Tag Archives: Black sapote

Busy twittering

Delightful little Silvereyes, with their gentle high-pitched chatter, are not an uncommon species.   They can be found all down the east coast, in Tasmania and in south-west Australia with some variation between the different identified races.  We have Zosterops lateralis;  race vegetus  –  a long name for such a small bird.

 Silvereye in Common Pepper Vine

Silvereye in Common Pepper Vine

 Eating the fruit of Common Pepper Vine

Eating the fruit of Common Pepper Vine

Plentiful fruit in this native Pepper vine, Piper caninum, is proving very popular  and they seem to slide down whole without any apparent problem.   While Silvereyes are known as a pest in some orchards and especially in vineyards we have the luxury of enough Black Sapote to share.  Now that the crop is nearly finished the fruit-loving birds are competing with each other for a share and so the Silvereyes have shown their feisty nature as they compete with various Honeyeaters for the softest fruit.

 Silvereye with Black Sapote

Silvereye with
Black Sapote

Fruit to share

Helmeted Friarbird eating

We grow Black Persimmon also known as Black Sapote (Diospyros digyana) in our tropical fruit orchard and although we do sell some of our crop there is always plenty to share with the birds.  We pick the fruit when it is still hard but those left on the tree become beautifully soft and mushy – perfect tucker for Honeyeaters and Silver-eyes.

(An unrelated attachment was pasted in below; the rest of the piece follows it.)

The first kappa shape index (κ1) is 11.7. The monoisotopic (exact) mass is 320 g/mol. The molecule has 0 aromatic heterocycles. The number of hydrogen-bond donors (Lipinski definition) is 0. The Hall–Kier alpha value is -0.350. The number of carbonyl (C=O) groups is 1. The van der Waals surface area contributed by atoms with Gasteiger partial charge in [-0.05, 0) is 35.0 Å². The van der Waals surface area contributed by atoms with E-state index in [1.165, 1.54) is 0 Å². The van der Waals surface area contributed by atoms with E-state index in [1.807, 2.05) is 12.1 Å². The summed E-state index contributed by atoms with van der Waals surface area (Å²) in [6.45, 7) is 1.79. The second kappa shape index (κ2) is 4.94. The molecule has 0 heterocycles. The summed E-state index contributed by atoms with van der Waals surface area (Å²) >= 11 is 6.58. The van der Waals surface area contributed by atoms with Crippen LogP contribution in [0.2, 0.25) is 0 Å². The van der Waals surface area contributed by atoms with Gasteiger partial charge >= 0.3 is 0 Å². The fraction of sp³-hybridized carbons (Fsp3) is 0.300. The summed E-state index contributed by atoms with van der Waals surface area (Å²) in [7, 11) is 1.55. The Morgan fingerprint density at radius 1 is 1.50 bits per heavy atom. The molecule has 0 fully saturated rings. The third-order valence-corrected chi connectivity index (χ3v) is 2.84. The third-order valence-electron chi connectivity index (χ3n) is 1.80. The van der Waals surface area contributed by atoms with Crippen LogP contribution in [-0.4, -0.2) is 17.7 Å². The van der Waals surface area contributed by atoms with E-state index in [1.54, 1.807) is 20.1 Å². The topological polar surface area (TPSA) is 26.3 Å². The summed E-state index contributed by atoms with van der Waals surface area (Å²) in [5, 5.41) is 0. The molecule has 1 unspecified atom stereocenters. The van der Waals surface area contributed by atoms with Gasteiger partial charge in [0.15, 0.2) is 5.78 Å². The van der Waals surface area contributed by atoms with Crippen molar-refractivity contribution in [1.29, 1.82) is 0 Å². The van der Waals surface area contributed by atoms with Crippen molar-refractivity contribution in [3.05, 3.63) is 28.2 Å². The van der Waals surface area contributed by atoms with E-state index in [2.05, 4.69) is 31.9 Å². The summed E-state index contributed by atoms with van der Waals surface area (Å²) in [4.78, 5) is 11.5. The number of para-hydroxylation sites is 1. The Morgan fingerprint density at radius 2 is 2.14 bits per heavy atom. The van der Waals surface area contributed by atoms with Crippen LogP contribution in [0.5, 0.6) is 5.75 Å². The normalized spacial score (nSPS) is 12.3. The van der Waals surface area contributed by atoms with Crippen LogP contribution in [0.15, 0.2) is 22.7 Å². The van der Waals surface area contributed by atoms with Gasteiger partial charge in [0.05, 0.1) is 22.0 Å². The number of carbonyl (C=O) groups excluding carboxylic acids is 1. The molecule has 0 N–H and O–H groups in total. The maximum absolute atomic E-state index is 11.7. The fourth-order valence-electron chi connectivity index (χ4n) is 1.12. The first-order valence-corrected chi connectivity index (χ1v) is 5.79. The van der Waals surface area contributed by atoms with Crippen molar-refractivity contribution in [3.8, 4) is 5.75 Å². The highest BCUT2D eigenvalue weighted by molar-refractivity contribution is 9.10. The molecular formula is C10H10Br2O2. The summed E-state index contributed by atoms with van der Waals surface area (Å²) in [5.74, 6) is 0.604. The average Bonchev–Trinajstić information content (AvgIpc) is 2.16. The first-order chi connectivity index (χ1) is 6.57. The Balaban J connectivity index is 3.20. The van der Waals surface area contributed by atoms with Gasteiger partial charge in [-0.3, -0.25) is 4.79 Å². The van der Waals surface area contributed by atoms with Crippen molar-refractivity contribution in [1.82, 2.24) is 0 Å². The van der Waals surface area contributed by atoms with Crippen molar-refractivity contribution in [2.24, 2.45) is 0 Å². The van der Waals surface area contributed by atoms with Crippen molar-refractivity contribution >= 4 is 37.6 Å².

As there are not many fruit soft and ripe enough for the birds at the one time there is considerable competition amongst them with the Helmeted Friarbird eagerly pushing the smaller birds out.

Macleay's Honeyeater

Macleay’s Honeyeater, an endemic species to our area, is cautious in its approach, waiting for an opportunity.  Although it can be quite bossy around smaller birds it is dominated by the louder and bigger Helmeted Friarbird.

Macleay's Honeyeater and fruit

At last, a chance to enjoy a sweet, nutritious feast. Black Persimmon is an excellent source of Vitamin C and also has good amounts of calcium and phosphorus.

It is delicious mixed with yoghurt or made into a ‘smoothie’ but the birds seem happy to eat it unadulterated.

Yellow-spotted Honeyeater

Nothing left of this fruit as this Yellow-spotted Honeyeater (I’m not entirely confident about ID) has just discovered but they’ll be more.   The crop extends over a couple of months so all the fruit lovers, ourselves included, will be well fed.